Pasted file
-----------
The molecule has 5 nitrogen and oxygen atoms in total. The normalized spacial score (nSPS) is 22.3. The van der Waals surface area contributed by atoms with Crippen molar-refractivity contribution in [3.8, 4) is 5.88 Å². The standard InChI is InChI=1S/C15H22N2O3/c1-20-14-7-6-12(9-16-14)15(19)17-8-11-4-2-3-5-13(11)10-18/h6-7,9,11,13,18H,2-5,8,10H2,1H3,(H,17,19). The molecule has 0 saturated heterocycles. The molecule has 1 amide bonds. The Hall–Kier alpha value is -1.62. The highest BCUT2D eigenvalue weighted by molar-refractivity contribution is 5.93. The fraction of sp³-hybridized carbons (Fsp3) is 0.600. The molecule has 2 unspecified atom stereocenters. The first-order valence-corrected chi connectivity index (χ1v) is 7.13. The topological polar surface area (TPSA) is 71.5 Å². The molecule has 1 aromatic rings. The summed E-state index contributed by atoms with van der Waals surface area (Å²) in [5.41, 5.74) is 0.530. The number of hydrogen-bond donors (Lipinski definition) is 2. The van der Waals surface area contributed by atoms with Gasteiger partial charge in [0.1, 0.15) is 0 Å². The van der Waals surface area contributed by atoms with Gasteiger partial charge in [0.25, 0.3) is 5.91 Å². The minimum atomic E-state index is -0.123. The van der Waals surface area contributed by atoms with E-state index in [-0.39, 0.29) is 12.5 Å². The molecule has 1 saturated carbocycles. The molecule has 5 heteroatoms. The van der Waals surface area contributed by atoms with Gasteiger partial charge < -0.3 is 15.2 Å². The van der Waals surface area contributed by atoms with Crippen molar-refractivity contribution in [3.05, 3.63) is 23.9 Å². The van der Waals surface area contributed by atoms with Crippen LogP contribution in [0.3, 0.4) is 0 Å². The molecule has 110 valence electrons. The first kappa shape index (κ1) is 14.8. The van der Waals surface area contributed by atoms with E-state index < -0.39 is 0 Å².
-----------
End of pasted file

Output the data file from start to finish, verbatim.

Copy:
The molecule has 5 nitrogen and oxygen atoms in total. The normalized spacial score (nSPS) is 22.3. The van der Waals surface area contributed by atoms with Crippen molar-refractivity contribution in [3.8, 4) is 5.88 Å². The standard InChI is InChI=1S/C15H22N2O3/c1-20-14-7-6-12(9-16-14)15(19)17-8-11-4-2-3-5-13(11)10-18/h6-7,9,11,13,18H,2-5,8,10H2,1H3,(H,17,19). The molecule has 0 saturated heterocycles. The molecule has 1 amide bonds. The Hall–Kier alpha value is -1.62. The highest BCUT2D eigenvalue weighted by molar-refractivity contribution is 5.93. The fraction of sp³-hybridized carbons (Fsp3) is 0.600. The molecule has 2 unspecified atom stereocenters. The first-order valence-corrected chi connectivity index (χ1v) is 7.13. The topological polar surface area (TPSA) is 71.5 Å². The molecule has 1 aromatic rings. The summed E-state index contributed by atoms with van der Waals surface area (Å²) in [5.41, 5.74) is 0.530. The number of hydrogen-bond donors (Lipinski definition) is 2. The van der Waals surface area contributed by atoms with Gasteiger partial charge in [0.1, 0.15) is 0 Å². The van der Waals surface area contributed by atoms with Gasteiger partial charge in [0.25, 0.3) is 5.91 Å². The minimum atomic E-state index is -0.123. The van der Waals surface area contributed by atoms with E-state index in [-0.39, 0.29) is 12.5 Å². The molecule has 1 saturated carbocycles. The molecule has 5 heteroatoms. The van der Waals surface area contributed by atoms with Gasteiger partial charge < -0.3 is 15.2 Å². The van der Waals surface area contributed by atoms with Crippen molar-refractivity contribution in [3.05, 3.63) is 23.9 Å². The van der Waals surface area contributed by atoms with Crippen LogP contribution in [0.3, 0.4) is 0 Å². The molecule has 110 valence electrons. The first kappa shape index (κ1) is 14.8. The van der Waals surface area contributed by atoms with E-state index < -0.39 is 0 Å².